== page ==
Insurance Fraud Bureau

A 'Crash for Cash' every four minutes - Drivers urged to report widespread car crash scams on Crimewatch Live feature

23 March 2022

A Crash For Cash Every Four Minutes

Today Ben Fletcher, Director at the Insurance Fraud Bureau (IFB), and Matthew Hussey, T/Detective Inspector at City of London Police’s Insurance Fraud Enforcement Department (IFED), appear on BBC One’s Crimewatch Live to urge viewers to be vigilant to dangerous ‘Crash for Cash’ scams and come forward with evidence.

‘Crash for Cash’ is a worryingly common insurance scam where fraudsters invent or deliberately cause road traffic collisions, often with innocent people, in an attempt to fraudulently gain financial compensation.

IFB analysis suggests every four minutes in the UK an insurance claim is linked to suspected ‘Crash for Cash’ activity. The prevalence of these scams puts countless lives at risk and are believed to cost the economy hundreds of millions of pounds each year.

Birmingham has been found to be the worst affected area for the scam, with other hotspots including Bradford, Manchester, London and Luton.

With ‘Crash for Cash’ scams posing a significant road safety risk and concerns that the continued financial hardship many people are facing might intensify this activity, the IFB and IFED are appealing to drivers to be vigilant.  

 

 

Ben Fletcher, Director at the Insurance Fraud Bureau (IFB), said:

“Dangerous ‘Crash for Cash’ scams are taking place every day on Britain’s roads, putting everyone at risk. Because times of economic hardship are known to fuel fraudulent behaviour, it’s sadly unlikely that we’ll see fraudsters slowing down in their attempts to commit car crash scams anytime soon.

“We’re determined to stop these reckless insurance scams and bring perpetrators to justice - but we need the public’s help. We’re urging everyone to be on their guard for ‘Crash for Cash’ activity, and to report any evidence of it immediately.”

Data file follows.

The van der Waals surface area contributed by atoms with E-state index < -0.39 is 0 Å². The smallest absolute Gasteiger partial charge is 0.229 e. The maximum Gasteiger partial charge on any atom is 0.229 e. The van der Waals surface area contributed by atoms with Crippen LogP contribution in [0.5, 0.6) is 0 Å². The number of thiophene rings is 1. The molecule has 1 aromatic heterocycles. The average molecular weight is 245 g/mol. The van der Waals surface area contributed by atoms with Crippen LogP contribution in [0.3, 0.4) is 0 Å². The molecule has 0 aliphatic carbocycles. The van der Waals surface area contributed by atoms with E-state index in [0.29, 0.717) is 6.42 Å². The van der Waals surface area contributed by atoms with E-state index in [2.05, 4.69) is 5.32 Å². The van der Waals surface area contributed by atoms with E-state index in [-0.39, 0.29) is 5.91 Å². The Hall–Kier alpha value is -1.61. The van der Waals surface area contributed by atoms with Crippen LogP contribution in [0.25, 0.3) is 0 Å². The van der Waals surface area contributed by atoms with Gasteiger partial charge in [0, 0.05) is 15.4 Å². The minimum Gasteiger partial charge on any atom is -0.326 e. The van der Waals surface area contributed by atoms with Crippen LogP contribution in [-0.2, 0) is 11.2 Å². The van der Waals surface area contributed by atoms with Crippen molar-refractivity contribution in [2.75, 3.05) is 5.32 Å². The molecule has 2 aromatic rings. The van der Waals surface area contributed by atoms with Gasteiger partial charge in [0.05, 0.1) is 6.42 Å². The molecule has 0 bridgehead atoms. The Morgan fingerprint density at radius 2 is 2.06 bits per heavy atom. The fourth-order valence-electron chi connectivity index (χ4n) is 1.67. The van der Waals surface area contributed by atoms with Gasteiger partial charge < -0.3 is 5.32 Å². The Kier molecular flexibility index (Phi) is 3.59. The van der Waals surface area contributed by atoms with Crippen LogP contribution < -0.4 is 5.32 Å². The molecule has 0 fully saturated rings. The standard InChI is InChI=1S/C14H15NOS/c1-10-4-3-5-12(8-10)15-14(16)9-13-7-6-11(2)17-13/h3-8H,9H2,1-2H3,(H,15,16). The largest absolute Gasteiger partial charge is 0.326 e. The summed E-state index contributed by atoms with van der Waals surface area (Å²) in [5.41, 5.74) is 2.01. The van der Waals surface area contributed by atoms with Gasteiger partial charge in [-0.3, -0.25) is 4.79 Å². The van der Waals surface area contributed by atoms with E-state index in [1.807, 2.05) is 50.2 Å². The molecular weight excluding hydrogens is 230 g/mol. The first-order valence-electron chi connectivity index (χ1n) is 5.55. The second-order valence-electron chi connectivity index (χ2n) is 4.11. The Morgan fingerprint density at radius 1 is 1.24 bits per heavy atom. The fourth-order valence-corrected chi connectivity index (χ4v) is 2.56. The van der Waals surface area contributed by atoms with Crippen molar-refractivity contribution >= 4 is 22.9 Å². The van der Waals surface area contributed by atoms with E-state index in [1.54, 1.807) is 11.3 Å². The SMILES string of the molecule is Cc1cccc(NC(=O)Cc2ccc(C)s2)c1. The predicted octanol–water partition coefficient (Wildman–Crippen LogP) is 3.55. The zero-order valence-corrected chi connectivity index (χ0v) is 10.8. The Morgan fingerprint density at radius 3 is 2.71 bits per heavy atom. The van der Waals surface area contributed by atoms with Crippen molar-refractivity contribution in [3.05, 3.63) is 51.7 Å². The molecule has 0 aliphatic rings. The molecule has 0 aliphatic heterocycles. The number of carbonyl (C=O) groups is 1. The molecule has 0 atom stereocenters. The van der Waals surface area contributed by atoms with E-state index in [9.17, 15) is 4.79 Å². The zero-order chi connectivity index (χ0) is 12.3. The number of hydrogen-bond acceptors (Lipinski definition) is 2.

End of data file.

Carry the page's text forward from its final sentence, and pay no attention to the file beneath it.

T/Detective Chief Inspector Thomas Hill at City of London Police’s Insurance Fraud Enforcement Department (IFED), said:

“‘Crash for Cash’ truly is the lowest of the low when it comes to insurance fraud. Committing fraud for financial gain is inexcusable, but putting the safety of innocent road users at risk is unforgiveable.

“Whilst IFED will always work hard to combat this type of fraud and protect drivers, we also encourage the public to learn some of the tell-tale signs of ‘Crash for Cash’ fraudsters. We hope that the advice given by IFED and the IFB on Crimewatch Live will help viewers to understand what to look out for on the roads to avoid these scams.

“If you think that you have been targeted, it is crucial that you report your suspicions.”

The IFB is a not-for-profit organisation which acts as a counter-fraud intelligence hub for the insurance industry, to detect suspicious behaviour and carry out ops with UK police forces to disrupt fraud networks.

Investigations into ‘Crash for Cash’ scams have uncovered countless instances where innocent people have sustained injuries and in some cases, tragically died from the scam.

‘Crash for Cash’ scams are typically carried out by fraudsters who slam on their brake at busy junctions and roundabouts so the driver behind won’t stop in time. Sometimes this is done with an accomplice in a second vehicle driving erratically in front, so they can divert the victim’s suspicions by saying the driver in front (who has since fled the scene) caused the accident.

They are also known to encourage other drivers to pull out of side roads or wait until they creep forward for a better view, only to crash into the side of them.

It is recommended that drivers always keep a good distance from the vehicle in front and are cautious when pulling out of side roads, to avoid being induced into a collision.

If someone suspects they’ve been involved in a ‘Crash for Cash’ common signs can include the other vehicle having pre-existing damage, such as rear dents. The driver or their passengers may appear to be unphased or exaggerate injuries after a collision. Pre-written insurance details might also be handed out.

Reporting ‘Crash for Cash’

Remember to note as much information as possible about the driver, any passengers and circumstances of the collision. This can include written information, pictures, dashcam footage and noting CCTV in the area.

Suspicions of a ‘Crash for Cash’ scam should be reported to your local police force, the IFB’s confidential and anonymous Cheatline (powered by CrimeStoppers) on 0800 422 0421 or at insurancefraudbureau.org/cheatline, and Action Fraud at police.uk or on 0300 123 2040.

Crimewatch Live is on BBC One and BBC iPlayer weekdays at 10am from Monday, 7 March to Friday 25 March 2022.